Anorak News | Test The Nation

Test The Nation

by | 2nd, November 2005

‘AMERICANS talk in lifts. Perhaps it’s nerves. Perhaps it’s due to the fact that it takes a lot longer to travel down a skyscraper than it does a small office building in Pontefract.

‘Q: If Gary and Bianca both sign on, how much tax will Osman have to pay?’

But wherever the lift, Americans will talk in it. And even if you won’t talk back they only need minimal eye contact to carry on talking. This is what marks them out as American. It’s part of their Americaness.

British people do not talk in lifts. When a lift stops between floors, British people look at their feet. The more daring ones who have holidayed in Miami may wiggle their toes. Old soldiers will rock very lightly back and forth on their heels. Some will furrow their brows and pretend to be lost in thought, keen to appear oblivious to the dwindling oxygen supply and snapping sounds from above. It’s a mark of our Britishness.

But lift etiquette is not part of the test that must now be taken by foreign-born immigrants keen to be British.

And there are some other things wannabe Brits need not learn. They need not learn how to eat lasagna and chips. They have no need to learn how to stay “thank you” at each and every stage of a transaction in a shop. They don’t even need to know the chorus to Hi-Ho Silver Lining.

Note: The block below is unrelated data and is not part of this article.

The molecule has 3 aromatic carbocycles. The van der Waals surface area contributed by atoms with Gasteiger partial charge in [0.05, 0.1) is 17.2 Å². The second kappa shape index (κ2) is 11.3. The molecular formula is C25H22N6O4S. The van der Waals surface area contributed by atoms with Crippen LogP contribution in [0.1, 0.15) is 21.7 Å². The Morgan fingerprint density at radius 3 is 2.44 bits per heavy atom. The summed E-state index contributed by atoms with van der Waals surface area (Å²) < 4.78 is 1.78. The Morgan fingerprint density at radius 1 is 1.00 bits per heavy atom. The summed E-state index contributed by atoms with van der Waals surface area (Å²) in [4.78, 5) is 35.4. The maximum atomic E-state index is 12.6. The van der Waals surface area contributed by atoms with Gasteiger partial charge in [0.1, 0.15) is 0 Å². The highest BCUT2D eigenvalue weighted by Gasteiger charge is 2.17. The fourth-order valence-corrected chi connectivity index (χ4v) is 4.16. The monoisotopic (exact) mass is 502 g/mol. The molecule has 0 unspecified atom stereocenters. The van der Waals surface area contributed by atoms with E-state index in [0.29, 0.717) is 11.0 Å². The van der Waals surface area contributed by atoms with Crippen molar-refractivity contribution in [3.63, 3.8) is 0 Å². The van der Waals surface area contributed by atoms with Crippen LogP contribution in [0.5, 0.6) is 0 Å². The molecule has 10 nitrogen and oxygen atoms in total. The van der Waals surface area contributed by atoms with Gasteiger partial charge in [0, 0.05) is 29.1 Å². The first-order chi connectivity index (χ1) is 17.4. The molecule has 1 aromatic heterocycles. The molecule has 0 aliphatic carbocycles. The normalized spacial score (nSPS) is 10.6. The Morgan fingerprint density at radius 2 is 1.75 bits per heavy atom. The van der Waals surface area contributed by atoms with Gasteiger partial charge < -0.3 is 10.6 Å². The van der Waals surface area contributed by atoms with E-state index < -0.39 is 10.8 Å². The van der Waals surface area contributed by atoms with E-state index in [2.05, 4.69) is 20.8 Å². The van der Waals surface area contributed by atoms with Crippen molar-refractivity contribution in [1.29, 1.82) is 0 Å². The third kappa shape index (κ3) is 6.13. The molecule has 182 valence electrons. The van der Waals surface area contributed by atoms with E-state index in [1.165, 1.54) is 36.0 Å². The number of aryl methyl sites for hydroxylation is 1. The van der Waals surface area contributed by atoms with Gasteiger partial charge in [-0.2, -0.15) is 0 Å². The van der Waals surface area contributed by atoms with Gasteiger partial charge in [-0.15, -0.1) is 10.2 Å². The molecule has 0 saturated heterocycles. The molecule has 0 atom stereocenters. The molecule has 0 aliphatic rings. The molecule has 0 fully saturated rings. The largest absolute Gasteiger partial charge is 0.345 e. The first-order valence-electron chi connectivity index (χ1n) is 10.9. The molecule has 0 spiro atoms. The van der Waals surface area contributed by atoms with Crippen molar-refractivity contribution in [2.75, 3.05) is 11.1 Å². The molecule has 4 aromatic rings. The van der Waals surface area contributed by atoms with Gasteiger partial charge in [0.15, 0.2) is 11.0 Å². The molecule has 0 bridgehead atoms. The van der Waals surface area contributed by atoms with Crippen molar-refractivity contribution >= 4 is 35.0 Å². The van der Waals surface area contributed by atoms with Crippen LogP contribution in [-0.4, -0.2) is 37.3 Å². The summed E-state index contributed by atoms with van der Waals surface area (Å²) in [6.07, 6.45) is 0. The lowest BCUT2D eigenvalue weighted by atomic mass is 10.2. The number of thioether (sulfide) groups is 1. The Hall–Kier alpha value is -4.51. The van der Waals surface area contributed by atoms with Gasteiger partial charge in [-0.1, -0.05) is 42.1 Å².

The “life in Britain” test is more like a Highway Code – the exam is based on a 145-page pamphlet, Life in the UK, written by Sir Bernhard Crick, David Blunkett’s former university tutor.

There are rules to living in Britain that must be learned. After you’ve passed the test, you can get into some bad habits as you put the moves you’ve learned into practice.

And the tests won’t be too hard. Tony McNulty, the Immigration Minister, has promised that they won’t be so rigorous as to deter people from trying to be legitimate British citizens.

And the questions are pretty dull: “How many people live in the UK?; What are Bank Holidays? Others may prove useful, especially if the immigrant fails the test and then goes on the run: Which court uses the jury system? Which number do you dial to get the emergency services?

And others offer room for debate: What is the Church of England? (A milky tea party for God); What is the Queen’s official role? (Stamp model); What is the Commonwealth? (A good way for British athletes to win medals).

But why think up new questions when you can just crib them from other countries? Over in the States they’ve been doing this sort of thing for years.

Would-be Americans are required to pass a quiz on the basics of U.S. history and government. Although given America’s supreme cultural status it would be almost impossible for anyone to answer “What is the White House?” wrongly.

Arrivals in Britain have no such luxury. They have to do a little studying. Modern Britain has new rules. The British Empires is gone, taking with it some of those things foreigners still believe occur when football was a game for gentlemen and Brief Encounter was as close as things got to dogging.

But isn’t that the thing. A dynamic country like Britain is always changing, a product of the times and the people.

Learning the facts is no big deal. The important bit is how the arrival lives. And it might be that the hard working, keen-to-get-on new Britons prove to be more native than many of the British already here…’

Posted: 2nd, November 2005 | In: Reviews Comment | TrackBack | Permalink